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making-it.jpg

Amy Poehler And Nick Offerman's 'Making It' Is The Radiant Explosion Of Fun And Joy You Need Right Now

By Kristy Puchko | TV | August 2, 2018 |

By Kristy Puchko | TV | August 2, 2018 |


making-it.jpg

On Parks and Recreation, Amy Poehler and Nick Offerman won our hearts as the loving but deeply different pals, Leslie Knope and Ron Swanson. But their real-life friendship comes to the fore in the deeply delightful reality TV competition show, Making It.

Imagine The Great British Bake-Off meets Nailed It meets Etsy, and you’ve got NBC’s Making It. Poehler and Offerman co-host a crafting competition where creative folks who work in fabric, wood, paper, and a bit of everything come together to tackle challenges and share in the pleasure of making art. The season winner will get a hefty cash prize and the title of “Master Maker.” But along the way, they’ll face fun challenges, and pick-up achievement badges as if they’re members of the Pawnee Goddesses!

Though there is money on the line, the focus of the show is far more about the joy and community of crafting. Contestants in episode one had an exhilarating lack of competitiveness. Like Great British Bake-Off, they were more excited to be sharing their beloved hobby with like-minded souls than concerned about their competitors. One contestant volunteered to help another finish before time was up. And when two crafters realized they’d chosen the same subject for their “secret beast” challenge—in which they must make a 3D representation of the animal they feel best symbolizes their personality—instead of worrying whose would be best, they cheered each other on, proclaiming, “I support your energy!”

To all this merriment and supportiveness, Offerman and Poehler are perfect MCs. Offerman’s a craftsman himself, running a solid sideline with his woodworking business. He’s the Jacque Torres to Poehler’s Nicole Byer. She may not know a lot about the subject at hand, but she’s got a lot of enthusiasm and jokes! Together, they bridge the gap between the very crafty and intrigued newbies, bringing an earnestness and education through curious questions and swift explanations. Then there’s silliness like Offerman identifying wood by scent, and the pair of them having a pun showdown, where Poehler wins handily with wordplay like, “I macramade you and I could macra-break you just as easily!”

Keeping things light, Poehler and Offerman aren’t the judges. Instead, they brought in Etsy trend-spotter Dayna Isom Johnson and Barney’s window display designer Simon Doonan, experts in crafting to weigh in and do the sad bit about sending someone home. But even this is done with a great amount of love. The first to go home cried, but told the camera how deeply they appreciated this experience and they valued the people met along the way. And hey, bonus, the person sent home gets some fun one-on-one time hanging out with Poehler and Offerman, so who’s the real winner here?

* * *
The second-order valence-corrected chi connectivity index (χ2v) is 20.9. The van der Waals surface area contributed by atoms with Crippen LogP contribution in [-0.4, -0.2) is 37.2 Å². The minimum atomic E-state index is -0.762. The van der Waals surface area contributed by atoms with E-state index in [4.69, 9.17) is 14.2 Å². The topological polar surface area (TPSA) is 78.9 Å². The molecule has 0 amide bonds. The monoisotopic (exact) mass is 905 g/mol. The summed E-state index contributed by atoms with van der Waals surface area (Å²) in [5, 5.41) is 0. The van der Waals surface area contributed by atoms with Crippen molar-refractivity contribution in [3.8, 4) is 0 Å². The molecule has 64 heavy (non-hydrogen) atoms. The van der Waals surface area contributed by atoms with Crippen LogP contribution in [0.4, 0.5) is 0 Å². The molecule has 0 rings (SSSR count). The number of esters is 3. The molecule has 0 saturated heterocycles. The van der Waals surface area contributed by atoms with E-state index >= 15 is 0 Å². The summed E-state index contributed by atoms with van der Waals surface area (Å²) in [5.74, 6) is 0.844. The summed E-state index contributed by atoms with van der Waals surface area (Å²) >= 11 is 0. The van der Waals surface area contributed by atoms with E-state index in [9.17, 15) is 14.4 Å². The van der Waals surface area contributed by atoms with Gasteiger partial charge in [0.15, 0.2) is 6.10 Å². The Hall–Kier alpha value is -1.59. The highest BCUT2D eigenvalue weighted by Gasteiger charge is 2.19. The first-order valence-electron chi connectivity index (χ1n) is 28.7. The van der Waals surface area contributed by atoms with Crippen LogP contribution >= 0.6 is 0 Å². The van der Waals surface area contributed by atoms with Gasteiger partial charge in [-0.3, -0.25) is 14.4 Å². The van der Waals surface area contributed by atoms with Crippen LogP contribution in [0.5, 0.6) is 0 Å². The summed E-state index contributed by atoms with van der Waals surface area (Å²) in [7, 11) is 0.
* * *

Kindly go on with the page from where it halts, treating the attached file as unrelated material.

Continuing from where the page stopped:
Still, it’s not all joy and warmth. In the main challenge this week, the crafters were asked to make an heirloom quilt out of non-traditional materials. And contestant Jeffrey Rudell, an older gentleman with a cheerful disposition and an astounding skill in shaping paper, confessed heirlooms were a tough subject for him because his parents disowned him for being gay. Rudell said his parents went so far as to send him a black funeral wreath to his workplace, that said, “in memory of our dead son.” It’s a harrowing revelation that knocked the wind out of me. But Making It gives Ruddell the respect of sharing his story, and then allowing a beat for breath, for it to sink in, and for us to recover before he shares how this trauma has inspired his work.

Often on reality shows, intimate reveals like this can feel exploitative or staged. But here, it felt sincere, coming out naturally into a safe space where people want to know you and see your heart through your art. It made perfect sense to me that when asked to create something deeply personal, and greeted by the unbridled exuberance of Poehler and the powerful warmth of Offerman, you’d share something this personal. There’s a healing in sharing such stories, just as there is in being true to yourself and crafting something beautiful. And all of this is resplendently celebrated in Making It.



Kristy Puchko is the managing editor of Pajiba. You can follow her on Twitter, and hear her sound off about movies and feminism on the Slashfilmcast.



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